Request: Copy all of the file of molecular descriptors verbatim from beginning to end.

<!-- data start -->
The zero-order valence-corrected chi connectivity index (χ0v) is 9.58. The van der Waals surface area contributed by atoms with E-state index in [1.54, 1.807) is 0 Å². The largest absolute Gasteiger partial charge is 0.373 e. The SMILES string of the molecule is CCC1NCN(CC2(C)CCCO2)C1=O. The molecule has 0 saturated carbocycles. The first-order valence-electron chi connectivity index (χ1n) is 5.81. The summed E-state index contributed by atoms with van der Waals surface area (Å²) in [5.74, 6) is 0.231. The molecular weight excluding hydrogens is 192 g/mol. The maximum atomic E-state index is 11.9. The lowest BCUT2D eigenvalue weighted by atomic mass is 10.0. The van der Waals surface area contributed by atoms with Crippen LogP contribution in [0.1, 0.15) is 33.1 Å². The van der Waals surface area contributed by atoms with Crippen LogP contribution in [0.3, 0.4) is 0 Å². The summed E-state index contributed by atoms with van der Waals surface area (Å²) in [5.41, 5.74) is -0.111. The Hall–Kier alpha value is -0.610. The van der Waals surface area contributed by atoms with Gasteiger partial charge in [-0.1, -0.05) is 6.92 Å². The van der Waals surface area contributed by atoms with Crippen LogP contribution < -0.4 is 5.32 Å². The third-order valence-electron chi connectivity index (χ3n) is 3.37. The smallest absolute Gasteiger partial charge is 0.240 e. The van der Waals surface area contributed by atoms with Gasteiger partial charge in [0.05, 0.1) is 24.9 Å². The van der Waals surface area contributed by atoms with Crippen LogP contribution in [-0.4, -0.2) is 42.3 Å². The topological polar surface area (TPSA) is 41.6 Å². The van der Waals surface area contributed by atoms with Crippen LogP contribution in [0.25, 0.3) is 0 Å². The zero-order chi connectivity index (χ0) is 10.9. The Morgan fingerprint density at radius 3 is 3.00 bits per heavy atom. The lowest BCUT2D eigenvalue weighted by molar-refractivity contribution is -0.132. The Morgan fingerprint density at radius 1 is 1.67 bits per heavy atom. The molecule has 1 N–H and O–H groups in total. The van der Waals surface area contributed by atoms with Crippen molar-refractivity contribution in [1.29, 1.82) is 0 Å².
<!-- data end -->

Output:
The zero-order valence-corrected chi connectivity index (χ0v) is 9.58. The van der Waals surface area contributed by atoms with E-state index in [1.54, 1.807) is 0 Å². The largest absolute Gasteiger partial charge is 0.373 e. The SMILES string of the molecule is CCC1NCN(CC2(C)CCCO2)C1=O. The molecule has 0 saturated carbocycles. The first-order valence-electron chi connectivity index (χ1n) is 5.81. The summed E-state index contributed by atoms with van der Waals surface area (Å²) in [5.74, 6) is 0.231. The molecular weight excluding hydrogens is 192 g/mol. The maximum atomic E-state index is 11.9. The lowest BCUT2D eigenvalue weighted by atomic mass is 10.0. The van der Waals surface area contributed by atoms with Crippen LogP contribution in [0.1, 0.15) is 33.1 Å². The van der Waals surface area contributed by atoms with Crippen LogP contribution in [0.3, 0.4) is 0 Å². The summed E-state index contributed by atoms with van der Waals surface area (Å²) in [5.41, 5.74) is -0.111. The Hall–Kier alpha value is -0.610. The van der Waals surface area contributed by atoms with Gasteiger partial charge in [-0.1, -0.05) is 6.92 Å². The van der Waals surface area contributed by atoms with Crippen LogP contribution < -0.4 is 5.32 Å². The third-order valence-electron chi connectivity index (χ3n) is 3.37. The smallest absolute Gasteiger partial charge is 0.240 e. The van der Waals surface area contributed by atoms with Gasteiger partial charge in [0.05, 0.1) is 24.9 Å². The van der Waals surface area contributed by atoms with Crippen LogP contribution in [-0.4, -0.2) is 42.3 Å². The topological polar surface area (TPSA) is 41.6 Å². The van der Waals surface area contributed by atoms with Crippen LogP contribution in [0.25, 0.3) is 0 Å². The zero-order chi connectivity index (χ0) is 10.9. The Morgan fingerprint density at radius 3 is 3.00 bits per heavy atom. The lowest BCUT2D eigenvalue weighted by molar-refractivity contribution is -0.132. The Morgan fingerprint density at radius 1 is 1.67 bits per heavy atom. The molecule has 1 N–H and O–H groups in total. The van der Waals surface area contributed by atoms with Crippen molar-refractivity contribution in [1.29, 1.82) is 0 Å².